Mon Laferte is back, with a stunning take on Mexican music
Chilean singer-songwriter Mon Laferte is the kind of artist who can shift with ease from covering Metallica one moment to performing a heart-wrenching bolero. Since the beginning of her career, she has explored a variety of genres, with songs that range from folk-infused rock to "música cebolla," a Chilean genre that highlights lyrics of romance and sorrow.
Her powerful vocal delivery and commanding stage presence have made her one of the most popular female artists in Latin America. Laferte, who has been living in Mexico since 2007, is now back in the United States, touring for the sixth time in support of her new release, "Seis."
"This album is very much about Mexican music," Laferte says by phone the day after a sold-out show in Los Angeles. "I live in a little town, Tepoztlán, a magical place. Stuck at home amid the pandemic, I connected with Mexican folklore and made these new songs."
The 14 tracks on "Seis" mark a new direction from her previous album, the 2019 Latin Grammy-winning "Norma." Where "Norma" incorporated big-band-style arrangements, salsa and electronic flourishes, "Seis" is, for the most part, Laferte's stunning take on Mexican music.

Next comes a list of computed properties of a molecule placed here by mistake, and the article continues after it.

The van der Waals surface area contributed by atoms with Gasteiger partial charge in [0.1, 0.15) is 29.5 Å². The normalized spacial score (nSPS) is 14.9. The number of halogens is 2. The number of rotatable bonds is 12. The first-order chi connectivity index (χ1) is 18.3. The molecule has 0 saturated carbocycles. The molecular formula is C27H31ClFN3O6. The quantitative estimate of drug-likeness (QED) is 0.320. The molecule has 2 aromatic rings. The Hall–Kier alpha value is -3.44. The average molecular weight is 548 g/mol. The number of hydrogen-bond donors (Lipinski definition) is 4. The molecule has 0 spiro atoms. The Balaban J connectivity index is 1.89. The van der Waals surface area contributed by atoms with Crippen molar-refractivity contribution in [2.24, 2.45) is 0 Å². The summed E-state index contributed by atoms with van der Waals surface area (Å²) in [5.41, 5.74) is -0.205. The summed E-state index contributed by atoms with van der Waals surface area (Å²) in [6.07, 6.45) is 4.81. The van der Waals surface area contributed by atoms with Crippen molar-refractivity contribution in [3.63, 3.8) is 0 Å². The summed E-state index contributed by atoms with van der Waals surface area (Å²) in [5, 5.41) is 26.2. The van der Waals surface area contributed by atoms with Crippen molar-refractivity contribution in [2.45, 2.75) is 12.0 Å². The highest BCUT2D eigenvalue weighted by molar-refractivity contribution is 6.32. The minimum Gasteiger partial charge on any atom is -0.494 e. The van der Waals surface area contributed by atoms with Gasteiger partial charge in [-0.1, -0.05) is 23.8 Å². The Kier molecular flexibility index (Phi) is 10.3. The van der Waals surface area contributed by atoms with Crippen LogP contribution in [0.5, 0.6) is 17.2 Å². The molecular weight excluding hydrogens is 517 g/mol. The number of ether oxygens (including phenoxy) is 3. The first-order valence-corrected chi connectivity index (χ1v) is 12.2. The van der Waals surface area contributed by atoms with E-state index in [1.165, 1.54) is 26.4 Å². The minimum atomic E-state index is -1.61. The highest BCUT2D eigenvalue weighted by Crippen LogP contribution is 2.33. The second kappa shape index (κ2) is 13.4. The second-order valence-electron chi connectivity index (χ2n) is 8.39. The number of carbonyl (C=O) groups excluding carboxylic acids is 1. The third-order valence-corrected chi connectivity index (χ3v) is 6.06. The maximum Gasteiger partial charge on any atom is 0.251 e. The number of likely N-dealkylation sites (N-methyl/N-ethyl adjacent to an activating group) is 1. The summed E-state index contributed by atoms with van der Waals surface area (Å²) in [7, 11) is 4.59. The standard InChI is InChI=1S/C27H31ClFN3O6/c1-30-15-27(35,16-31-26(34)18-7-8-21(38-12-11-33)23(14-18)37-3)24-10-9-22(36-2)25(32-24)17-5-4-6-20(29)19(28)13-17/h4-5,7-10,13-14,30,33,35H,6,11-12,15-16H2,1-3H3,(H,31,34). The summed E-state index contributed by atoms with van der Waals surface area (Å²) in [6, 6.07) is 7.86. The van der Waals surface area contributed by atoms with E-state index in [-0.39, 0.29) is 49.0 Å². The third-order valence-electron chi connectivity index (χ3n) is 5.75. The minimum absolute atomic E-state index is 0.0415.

"It isn't only mariachi," Laferte says. "I tried to showcase music from different regions." In "Seis," there are collaborations with La Arrolladora Banda El Limón de René Camacho, a brass ensemble from Sinaloa, and with Mujeres del Viento Florido, an orchestra formed by Indigenous Oaxacan women. Irreverent, soulful and self-assured, Laferte nails every note on "Seis" with style and originality.
The album's standout track, "Que Se Sepa Nuestro Amor," is a duet with iconic Mexican singer Alejandro Fernández. Opening with eruptive horns and accordion tones, the song tells the story of a flourishing romance, narrated by Laferte and Fernández with impeccable passion. The chorus, with its electrifying pauses, highlights Laferte's love for grand gestures.
"I think I have a natural thing for acting, for interpreting my songs to the max," Laferte says. Her dramatic and moving renditions often result in massive audience singalongs. She views her songs as a universe that she wants to convey to her audience, and rather than using technology or special effects, she relies on performance and narrative.
"I write my songs, which are my life story, and I like telling stories," she says. "I can play salsa, or super traditional Mexican music. ... I like playing and using sounds to tell a story. Above all, I'd say that I'm a singer-songwriter."
Her contemporary approach to reinterpreting traditional Latin genres positions her at the forefront of a new generation of Latin musicians. With her distinctive voice, Laferte sets herself apart.
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